Fighting Fog – The Case of Creeping Neoliberalism and Weakening University Democracy in Norway

The ‘New University’ protests in Amsterdam, with similar initiatives in the UK and Canada, have awakened students and scholars to the increasingly neoliberal management of academic institutions. This has also been the case at the Norwegian University of Science and Technology (NTNU) in Trondheim, where employees have been mobilizing to challenge a top-down process of institutional and departmental mergers. Concrete processes, such as mergers, selling-off of university property, or major changes to fundamental policy, present opportunities to focus resistance and mobilization. Much more challenging in the Norwegian context are the periods in between, where changes are small and neoliberal processes are concealed in a fog of vague ‘common sense’ narratives of seemingly harmless improvements to administrative effectiveness. We therefore ask: how can we mobilize against small and gradual changes that when aggregated nevertheless add up to significant centralization, bureaucratization, and financialization of our universities? 

In discussing ways to ‘fight fog’ we take inspiration from Marcuse’s call to ‘Expose, Propose, and Politicize’ (Marcuse 2009). We start by presenting a brief account of how governance and participation structures at Norwegian universities have developed from the early 1990s. The overview shows how gradual changes have centralized decision-making, increased bureaucratic professionalization, and financialized the measurement of ‘quality’ in teaching and research. Most of these changes have been implemented largely unopposed by university employees and students. We discuss two major reasons for this passivity: first, the difficulty of identifying the political and ideological content within foggy processes presented as technical changes to improve public management; and second, the feeling of powerlessness in the face of changes that are presented as inevitable, replacing potential resistance with strategic positioning in relation to these processes. We illustrate these points by elaborating on a current process of mergers at both institution and department levels at our university, before ending the essay with a discussion of the potential for using momenta from concrete processes to keep alive a critical discussion during periods where there are no tangible measures to oppose.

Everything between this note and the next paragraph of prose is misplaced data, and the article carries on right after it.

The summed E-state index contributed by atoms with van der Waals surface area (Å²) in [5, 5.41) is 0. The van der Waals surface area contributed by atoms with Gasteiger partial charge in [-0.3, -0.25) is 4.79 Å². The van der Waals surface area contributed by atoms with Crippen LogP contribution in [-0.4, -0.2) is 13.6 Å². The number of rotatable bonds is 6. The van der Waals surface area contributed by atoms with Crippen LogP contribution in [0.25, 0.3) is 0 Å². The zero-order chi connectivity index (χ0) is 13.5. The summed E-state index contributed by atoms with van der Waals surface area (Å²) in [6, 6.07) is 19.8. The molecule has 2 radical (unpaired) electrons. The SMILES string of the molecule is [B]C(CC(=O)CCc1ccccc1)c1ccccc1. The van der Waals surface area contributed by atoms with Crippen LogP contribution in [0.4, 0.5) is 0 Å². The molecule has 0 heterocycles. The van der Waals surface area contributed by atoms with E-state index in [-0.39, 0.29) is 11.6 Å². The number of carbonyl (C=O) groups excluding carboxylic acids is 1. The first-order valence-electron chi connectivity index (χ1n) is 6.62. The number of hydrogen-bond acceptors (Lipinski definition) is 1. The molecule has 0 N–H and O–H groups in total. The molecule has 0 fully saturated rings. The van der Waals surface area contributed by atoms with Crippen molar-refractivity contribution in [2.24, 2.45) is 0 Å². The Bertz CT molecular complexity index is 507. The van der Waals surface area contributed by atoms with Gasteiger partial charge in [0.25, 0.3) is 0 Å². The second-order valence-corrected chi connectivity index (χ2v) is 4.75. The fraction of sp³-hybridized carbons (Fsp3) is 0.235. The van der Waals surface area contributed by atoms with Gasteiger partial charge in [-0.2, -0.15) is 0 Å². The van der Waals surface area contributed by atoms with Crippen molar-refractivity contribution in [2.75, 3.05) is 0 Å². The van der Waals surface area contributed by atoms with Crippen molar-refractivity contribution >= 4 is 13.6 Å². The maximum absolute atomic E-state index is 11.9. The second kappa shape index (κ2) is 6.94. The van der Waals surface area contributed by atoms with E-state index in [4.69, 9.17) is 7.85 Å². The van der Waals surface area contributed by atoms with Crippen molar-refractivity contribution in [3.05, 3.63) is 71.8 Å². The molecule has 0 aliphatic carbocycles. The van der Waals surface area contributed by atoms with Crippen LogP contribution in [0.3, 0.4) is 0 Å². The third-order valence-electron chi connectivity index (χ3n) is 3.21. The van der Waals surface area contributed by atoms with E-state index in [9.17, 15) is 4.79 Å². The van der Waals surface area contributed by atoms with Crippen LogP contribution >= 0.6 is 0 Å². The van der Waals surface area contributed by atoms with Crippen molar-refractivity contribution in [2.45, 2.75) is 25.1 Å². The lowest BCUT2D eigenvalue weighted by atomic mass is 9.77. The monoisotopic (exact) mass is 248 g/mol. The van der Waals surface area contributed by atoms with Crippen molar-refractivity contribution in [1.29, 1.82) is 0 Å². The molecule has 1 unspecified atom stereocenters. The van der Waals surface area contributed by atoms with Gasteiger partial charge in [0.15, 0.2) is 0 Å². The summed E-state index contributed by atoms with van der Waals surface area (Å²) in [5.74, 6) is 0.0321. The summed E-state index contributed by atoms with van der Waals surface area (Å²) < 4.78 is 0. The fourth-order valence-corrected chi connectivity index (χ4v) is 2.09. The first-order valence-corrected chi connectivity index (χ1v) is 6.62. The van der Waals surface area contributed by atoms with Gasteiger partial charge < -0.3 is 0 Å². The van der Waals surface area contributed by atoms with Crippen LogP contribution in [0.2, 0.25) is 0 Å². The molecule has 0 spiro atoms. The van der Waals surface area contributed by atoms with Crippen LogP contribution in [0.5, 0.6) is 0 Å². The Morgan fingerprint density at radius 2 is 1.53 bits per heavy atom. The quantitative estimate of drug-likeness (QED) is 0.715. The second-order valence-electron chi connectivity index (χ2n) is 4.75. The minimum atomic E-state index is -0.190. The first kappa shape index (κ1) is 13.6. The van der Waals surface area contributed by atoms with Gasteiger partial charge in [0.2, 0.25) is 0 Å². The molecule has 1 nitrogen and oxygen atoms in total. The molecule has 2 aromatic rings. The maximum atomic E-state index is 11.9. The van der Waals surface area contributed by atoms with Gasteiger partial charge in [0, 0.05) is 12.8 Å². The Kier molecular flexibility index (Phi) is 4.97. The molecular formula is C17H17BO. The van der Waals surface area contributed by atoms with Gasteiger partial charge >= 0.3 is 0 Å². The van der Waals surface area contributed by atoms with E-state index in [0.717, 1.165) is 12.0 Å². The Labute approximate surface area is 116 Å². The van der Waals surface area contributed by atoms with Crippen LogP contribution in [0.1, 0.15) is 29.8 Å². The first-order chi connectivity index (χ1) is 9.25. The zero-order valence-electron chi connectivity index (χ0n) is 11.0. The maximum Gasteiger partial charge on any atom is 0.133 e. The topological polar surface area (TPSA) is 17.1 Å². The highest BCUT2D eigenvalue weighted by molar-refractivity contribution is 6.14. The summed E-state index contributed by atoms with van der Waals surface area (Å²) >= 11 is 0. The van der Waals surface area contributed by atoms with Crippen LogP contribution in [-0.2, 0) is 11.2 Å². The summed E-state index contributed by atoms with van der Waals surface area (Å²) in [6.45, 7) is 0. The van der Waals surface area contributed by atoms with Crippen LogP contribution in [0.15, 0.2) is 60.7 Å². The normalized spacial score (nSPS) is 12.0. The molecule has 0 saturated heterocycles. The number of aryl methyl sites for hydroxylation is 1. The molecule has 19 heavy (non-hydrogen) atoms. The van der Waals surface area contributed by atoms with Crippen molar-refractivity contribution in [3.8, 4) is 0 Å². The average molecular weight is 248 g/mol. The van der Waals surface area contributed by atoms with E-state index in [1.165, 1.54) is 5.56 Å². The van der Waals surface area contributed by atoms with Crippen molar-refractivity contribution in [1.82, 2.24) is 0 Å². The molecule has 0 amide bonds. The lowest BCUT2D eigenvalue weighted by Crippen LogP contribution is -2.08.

Lifting the fog: a brief history of governance and participation structures for Norwegian universities

Norwegian universities have since the 1970s employed a form of representative democracy extending down to the departmental level, where employees and students elect university, faculty, and department heads and board members. However, the systems of governance and participation have, since the early 1990s, undergone stepwise changes towards more top-down governance with increasingly cosmetic processes of employee participation. The first set of changes was implemented in 1995 through a law that made way for an appointed administrative director who was given responsibility for day-to-day management of administrative and economic matters. These measures distinguished formally between the board, chaired by an elected rector, and the daily management of the university. Influence from students and employees continued to be ensured as they held the majority of the seats on the university board still chaired by an elected rector. The most significant change proposed by the committee, however, was the appointment of external representatives to the boards at all organizational levels. This was based on the argument that these appointments would ensure that universities received sufficient input from external actors such as the business community, labour organizations, and civil society (NOU 1993).